I was riding DPony in my group lesson on Sunday. She is normally not very forward going and needs to be convinced into a trot or a canter (she is fine once she is going though). I'm only a novice really (well 3 years but advancing slowly).
The trouble is on Sunday the instructor decded we would do some jumping. I got over the bar on the floor alright, but could tell DPony was starting to get agitated. Once the bar went up proper and it was my turn she just went for it at full throttle. I lost all control and bottled it. I didn't fall, but I cracked and ended up getting off in tears and spent the last 5 minutes just walking her round whilst the others jumped. Instructor was NOT impressed.
DD has been jumping with DPony today, and she was flying over the jumps. Basically she just loves jumping and gets over exited when she sees the jumps. DD hasn't jumped with her since the summer due to a broken arm.
I was hoping I could ride another pony next Sunday but I've just found out that I have to ride DPony. I am bricking it. I've never been so scared on a horse. How do I get over this?
I can ride tomorrow and Saturday for a bit on my own, that doesn't scare me, but jumping again does. Help!
If it makes you feel any better, I gave up jumping my first pony after having had her for about 15 years , because although I was used to her speed and bravery (lunacy), riding XC courses on a pony that used to travel at warp speed no matter what bit she was in, or what method of control we tried , was ok when I was 18 , and had no one to worry about but myself , but a very different matter after having had kids .
I took up long distance instead, which she then did at warp speed as well .
You don't have to jump if you don't want to . I know plenty of people who don't , and I don't consider them as novices in any way . It's supposed to be enjoyable and a relaxation , which I think in our never ending quest for improvement , it's easy to lose sight of . It doesn't make you a failure .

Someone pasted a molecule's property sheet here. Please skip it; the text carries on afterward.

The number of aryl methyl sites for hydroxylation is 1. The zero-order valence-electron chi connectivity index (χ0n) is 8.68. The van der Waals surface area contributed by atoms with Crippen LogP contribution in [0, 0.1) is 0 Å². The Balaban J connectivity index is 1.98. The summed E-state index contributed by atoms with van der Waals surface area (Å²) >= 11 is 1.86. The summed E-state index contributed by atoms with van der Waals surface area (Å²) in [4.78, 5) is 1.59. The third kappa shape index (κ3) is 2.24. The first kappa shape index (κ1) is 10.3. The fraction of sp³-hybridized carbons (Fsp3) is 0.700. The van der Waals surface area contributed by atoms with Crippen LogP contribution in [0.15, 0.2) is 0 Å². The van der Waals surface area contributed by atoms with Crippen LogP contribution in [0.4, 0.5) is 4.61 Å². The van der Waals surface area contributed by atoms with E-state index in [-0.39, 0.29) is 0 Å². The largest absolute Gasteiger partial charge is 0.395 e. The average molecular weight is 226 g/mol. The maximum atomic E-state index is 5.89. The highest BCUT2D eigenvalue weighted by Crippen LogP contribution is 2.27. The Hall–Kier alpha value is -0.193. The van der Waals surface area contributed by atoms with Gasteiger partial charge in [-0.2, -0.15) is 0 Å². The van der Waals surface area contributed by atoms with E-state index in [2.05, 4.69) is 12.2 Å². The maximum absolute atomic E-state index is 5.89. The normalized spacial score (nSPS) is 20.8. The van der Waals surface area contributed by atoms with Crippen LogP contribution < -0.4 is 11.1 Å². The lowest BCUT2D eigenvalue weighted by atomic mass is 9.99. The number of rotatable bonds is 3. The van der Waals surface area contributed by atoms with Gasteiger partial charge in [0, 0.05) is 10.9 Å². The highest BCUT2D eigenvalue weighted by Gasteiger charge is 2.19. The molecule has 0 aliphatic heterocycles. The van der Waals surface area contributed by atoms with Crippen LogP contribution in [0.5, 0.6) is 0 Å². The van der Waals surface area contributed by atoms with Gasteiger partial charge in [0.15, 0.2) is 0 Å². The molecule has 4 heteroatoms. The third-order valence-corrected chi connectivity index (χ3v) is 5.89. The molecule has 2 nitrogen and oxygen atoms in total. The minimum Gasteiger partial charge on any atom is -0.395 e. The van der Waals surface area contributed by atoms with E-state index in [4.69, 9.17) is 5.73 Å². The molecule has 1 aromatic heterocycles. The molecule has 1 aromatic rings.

It's supposed to be FUN! Don't jump if you don't enjoy it (unless you want to but are a bit jittery and resent your nerves getting in the way?) life is too short to allow a pleasurable hobby to become all stressy.
It is so good to hear other people say they don't want to jump. I feel a bit of a fraud sometimes because I don't adore riding as much as some of my friends. I enjoy it, but I don't think about horses for every waking moment. And if the weather is really cold I'd rather be in front of the fire.
It is like I have to prove to everyone, look I can ride really.
DH spoke to the instructor yesterday (they were having a drink not specifically talking about me) and he is obviously concerned that I'm going to give up so he has given some ideas for pole work to do and has told DD that DPony is only allowed to rush the bigger jumps with her, and we have to teach her to slow down over the poles and the lower jumps.
Just another thought french, the instructor you have may not be a specialist jumping instructor (although she/he may advertise that they are), as no jump instructor worth their salt would recommend that a child 'allow their pony to rush at a jump'. If this is the case, you may need someone more specialised in jump training of the horse and rider to reschool pony. That's not to say that she may be quite good at other types of riding lessons.